Tuesday, August 17, 2010

Gambl[ing] with early Christian books and readers

I'm finally addressing a series gap in my professional reading. Considering that (i) my major work, Structuring Early Christian Memory, deals directly with media-critical issues, the significance and function of oral and written traditions in early Christianity, and issues of literacy in the ancient world, and that (ii) I've even published a more focused analysis of "orality" in "Reading and Hearing in Ancient Contexts," it's quasi-scandalous that I haven't read Harry Gamble's seminal work, Books and Readers in the Early Church: A History of Early Christian Texts (New Haven and London: Yale University Press, 1995). Yesterday I began to rectify the situation. And my first impression: Only ten or so pages into it, and this book has well earned its reputation.

There are, naturally, a number of excellent points that I could highlight here; as I read I find myself underlining just about every line and trying to cram my comments into the margin. Here I think I'll just comment on one particular phrase that I've come across twice in the first ten pages; there will be plenty of time later for additional comments.

One of the problems facing scholars of Christian origins concerns how to understand the tension between (i) the nearly assuredly low literacy rates across the early Roman Empire (including among Christians), rates which may have rarely if ever exceeded twenty per cent in some urban areas, and (ii) the equally secure fact that the early Christians produced, transmitted, and poured over a surprising number of texts. These latter weren't simply early Christian texts (gospels, letters, homilies, etc.) but just as importantly Hebrew biblical texts; from the very beginning Christians valued Moses, the prophets, and (to a lesser extent) the later writings.1 The impression that texts played a vital role in early Christianity isn't simply a by-product of the dominance of written texts among the extant evidence; from the very earliest images we get of the church the presence and public reading of texts loom large (e.g., 1 Tim. 4.13; Justin, 1 Apol. 67). Gamble rightly recognizes both poles of this tension. Most early Christians—probably more than four out of every five—were functionally illiterate, and written texts played a vital role in the construction and expression of early Christian identities.

In my own research I have used a distinction between literacy (the ability to read written texts) and textuality (access to written traditions) to navigate this tension. Gamble has a wonderful phrase that I find at least as helpful, if not more, for this purpose. On two occasions he speaks of participation in literacy.
If most Christians were illiterate, it did not prevent them from participating in literacy or from becoming familiar with Christian texts. . . . Thus, although the limited extent of individual literacy certainly had a bearing on the composition, transcription, private use, and authoritative interpretation of Christian texts, it had little adverse effect on the ability of Christians generally to gain a close acquaintance with Christian literature. The illiterate Christian found in the public reading of Christian texts at least as large and probably a more consistent opportunity than his pagan counterpart to participate in literacy and become familiar with texts. (8–9)

This phrase—participation in literacy—needs to gain wider currency among scholars of Christian origins. It will help us to recognize the centrality of written texts in early Christian experiences (pace, e.g., Richard Horsley, who can be read to imply that written materials were alien things that only existed in Jerusalem, Athens, Rome, and other exotic places) even as we respect the rather different avenues of access available to the typical Christian, the believer who was completely unable to "take up and read" (pace the picture of early Christianity [and Judaism] Horsley is trying to displace).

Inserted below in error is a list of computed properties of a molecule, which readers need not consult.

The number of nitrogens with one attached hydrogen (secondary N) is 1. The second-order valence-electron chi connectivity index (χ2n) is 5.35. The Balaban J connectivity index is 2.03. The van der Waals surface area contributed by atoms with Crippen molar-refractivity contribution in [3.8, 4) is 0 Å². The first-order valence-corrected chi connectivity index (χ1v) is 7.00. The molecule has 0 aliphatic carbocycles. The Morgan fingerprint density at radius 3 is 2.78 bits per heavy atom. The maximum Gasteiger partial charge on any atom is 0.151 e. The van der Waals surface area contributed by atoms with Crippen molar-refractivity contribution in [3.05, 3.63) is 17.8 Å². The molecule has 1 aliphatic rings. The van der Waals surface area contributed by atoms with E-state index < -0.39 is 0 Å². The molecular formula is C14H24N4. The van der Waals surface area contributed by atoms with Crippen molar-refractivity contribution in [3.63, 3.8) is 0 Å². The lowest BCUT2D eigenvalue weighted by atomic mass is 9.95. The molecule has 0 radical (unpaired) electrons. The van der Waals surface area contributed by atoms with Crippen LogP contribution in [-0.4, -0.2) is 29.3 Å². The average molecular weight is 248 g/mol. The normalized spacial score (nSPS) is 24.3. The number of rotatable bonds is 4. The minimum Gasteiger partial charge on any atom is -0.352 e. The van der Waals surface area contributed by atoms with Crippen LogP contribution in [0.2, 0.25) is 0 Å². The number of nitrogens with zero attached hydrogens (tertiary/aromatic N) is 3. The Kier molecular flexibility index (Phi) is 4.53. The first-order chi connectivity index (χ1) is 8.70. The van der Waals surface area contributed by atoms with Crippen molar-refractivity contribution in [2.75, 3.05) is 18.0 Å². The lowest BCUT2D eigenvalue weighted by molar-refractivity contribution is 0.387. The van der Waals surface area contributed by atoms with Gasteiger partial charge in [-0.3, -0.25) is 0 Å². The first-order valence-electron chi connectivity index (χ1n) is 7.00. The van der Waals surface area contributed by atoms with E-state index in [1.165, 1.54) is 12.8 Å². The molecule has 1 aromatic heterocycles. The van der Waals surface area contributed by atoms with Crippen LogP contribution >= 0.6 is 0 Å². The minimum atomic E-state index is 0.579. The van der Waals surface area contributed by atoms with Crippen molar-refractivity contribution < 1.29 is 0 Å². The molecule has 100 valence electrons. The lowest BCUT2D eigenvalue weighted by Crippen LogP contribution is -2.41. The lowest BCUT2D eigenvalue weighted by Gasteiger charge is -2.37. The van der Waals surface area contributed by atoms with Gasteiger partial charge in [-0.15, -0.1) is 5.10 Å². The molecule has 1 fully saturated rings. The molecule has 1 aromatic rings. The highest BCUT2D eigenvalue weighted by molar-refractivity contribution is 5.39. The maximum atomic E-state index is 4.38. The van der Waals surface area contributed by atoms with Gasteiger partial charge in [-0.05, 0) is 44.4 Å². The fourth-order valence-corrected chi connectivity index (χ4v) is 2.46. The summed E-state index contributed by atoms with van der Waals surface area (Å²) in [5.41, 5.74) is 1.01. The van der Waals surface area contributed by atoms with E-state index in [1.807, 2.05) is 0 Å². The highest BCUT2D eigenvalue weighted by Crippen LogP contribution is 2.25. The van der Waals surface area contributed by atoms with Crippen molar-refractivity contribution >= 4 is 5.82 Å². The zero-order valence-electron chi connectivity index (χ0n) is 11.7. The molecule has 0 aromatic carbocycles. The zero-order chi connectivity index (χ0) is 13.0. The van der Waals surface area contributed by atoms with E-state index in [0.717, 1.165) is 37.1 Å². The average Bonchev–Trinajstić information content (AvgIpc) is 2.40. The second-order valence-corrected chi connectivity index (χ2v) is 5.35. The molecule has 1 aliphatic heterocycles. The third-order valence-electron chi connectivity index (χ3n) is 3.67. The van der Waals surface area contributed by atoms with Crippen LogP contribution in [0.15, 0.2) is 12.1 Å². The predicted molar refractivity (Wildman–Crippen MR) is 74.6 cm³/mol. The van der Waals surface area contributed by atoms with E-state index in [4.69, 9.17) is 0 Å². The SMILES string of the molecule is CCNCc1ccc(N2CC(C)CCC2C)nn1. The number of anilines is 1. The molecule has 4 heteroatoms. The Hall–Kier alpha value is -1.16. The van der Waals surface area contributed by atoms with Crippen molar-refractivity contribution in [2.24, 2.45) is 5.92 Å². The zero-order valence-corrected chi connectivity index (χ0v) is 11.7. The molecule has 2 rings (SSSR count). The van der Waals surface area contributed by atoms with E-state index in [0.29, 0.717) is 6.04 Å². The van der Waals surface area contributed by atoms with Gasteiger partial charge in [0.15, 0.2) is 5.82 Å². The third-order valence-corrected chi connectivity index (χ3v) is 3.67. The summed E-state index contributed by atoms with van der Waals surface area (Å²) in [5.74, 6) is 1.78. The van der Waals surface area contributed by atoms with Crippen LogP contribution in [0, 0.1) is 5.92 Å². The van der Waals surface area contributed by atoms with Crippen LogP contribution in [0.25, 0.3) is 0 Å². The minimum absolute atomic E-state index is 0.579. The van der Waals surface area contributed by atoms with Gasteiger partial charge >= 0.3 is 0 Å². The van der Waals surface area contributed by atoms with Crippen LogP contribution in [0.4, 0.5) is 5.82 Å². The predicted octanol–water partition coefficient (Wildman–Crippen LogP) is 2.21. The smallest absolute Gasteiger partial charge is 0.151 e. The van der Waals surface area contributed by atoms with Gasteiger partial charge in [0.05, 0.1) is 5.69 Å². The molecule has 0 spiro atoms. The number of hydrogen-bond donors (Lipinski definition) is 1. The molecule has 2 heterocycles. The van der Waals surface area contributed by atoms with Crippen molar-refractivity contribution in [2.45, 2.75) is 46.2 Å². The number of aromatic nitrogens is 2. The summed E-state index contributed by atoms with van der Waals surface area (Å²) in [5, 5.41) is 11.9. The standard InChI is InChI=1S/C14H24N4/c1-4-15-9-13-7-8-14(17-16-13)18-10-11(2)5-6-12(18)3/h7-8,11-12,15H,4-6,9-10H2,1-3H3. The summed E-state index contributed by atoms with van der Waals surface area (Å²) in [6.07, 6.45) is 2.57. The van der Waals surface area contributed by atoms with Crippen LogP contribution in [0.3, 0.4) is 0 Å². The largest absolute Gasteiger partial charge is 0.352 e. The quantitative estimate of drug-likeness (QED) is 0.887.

1 Notice, for example, that when Luke enjoins gentile believers to abstain from the meat of animals offered to idols or from strangled animals, from blood, and from fornication (Acts 15.20), he bases these injunctions on the fact that "Moses, who is read in the synagogues on every Sabbath, has had in every city from generations past those who proclaim him" [Μωϋσῆς γὰρ ἐκ γενεῶν ἀρχαίων κατὰ πόλιν τοὺς κηρύσσοντας αὐτὸν ἔχει ἐν ταῖς συναγωγαῖς κατὰ πᾶν σάββατον ἀναγινωσκόμενος (15.21)]. Whatever Luke may mean here, the obvious point is that the church as he presents it values Moses and expects new members to make ethical decisions in light of others' high valuation of Moses and his texts (ἀναγινωσκόμενος).


theophiluspunk said...

I read Gamble's book as part of a seminar on textual criticism, and it blew me away. Few NT interpreters give enough weight to the fact that our primary texts were shaped for oral performance (& aural participation).

For example: I was taught that chiasms functioned in a certain way rhetorically ("X marks the spot for the main idea.") Yet I find chiasms all over John and Corinthians that seem to be more organizational than rhetorical. (Yes, I'm aware that those are not hard-and-fast categories.)

In the chiasms in John and Corinthians, the repetitions on the outside of the chiasm are more important than the idea that's in the center. Which makes MUCH more sense than trying to inject the main idea in the middle of the paragraph IF the chiasms were used to organize the material for oral performance.

Rafael said...

Thanks, Perry. You're right about rhetorical vs. organizational (heuristically distinguished). I come across criticisms of chiasm-mania frequently (and rightfully so), but what I really don't understand is the insistence that the middle term of any identified chiasmus has to be the focal point.

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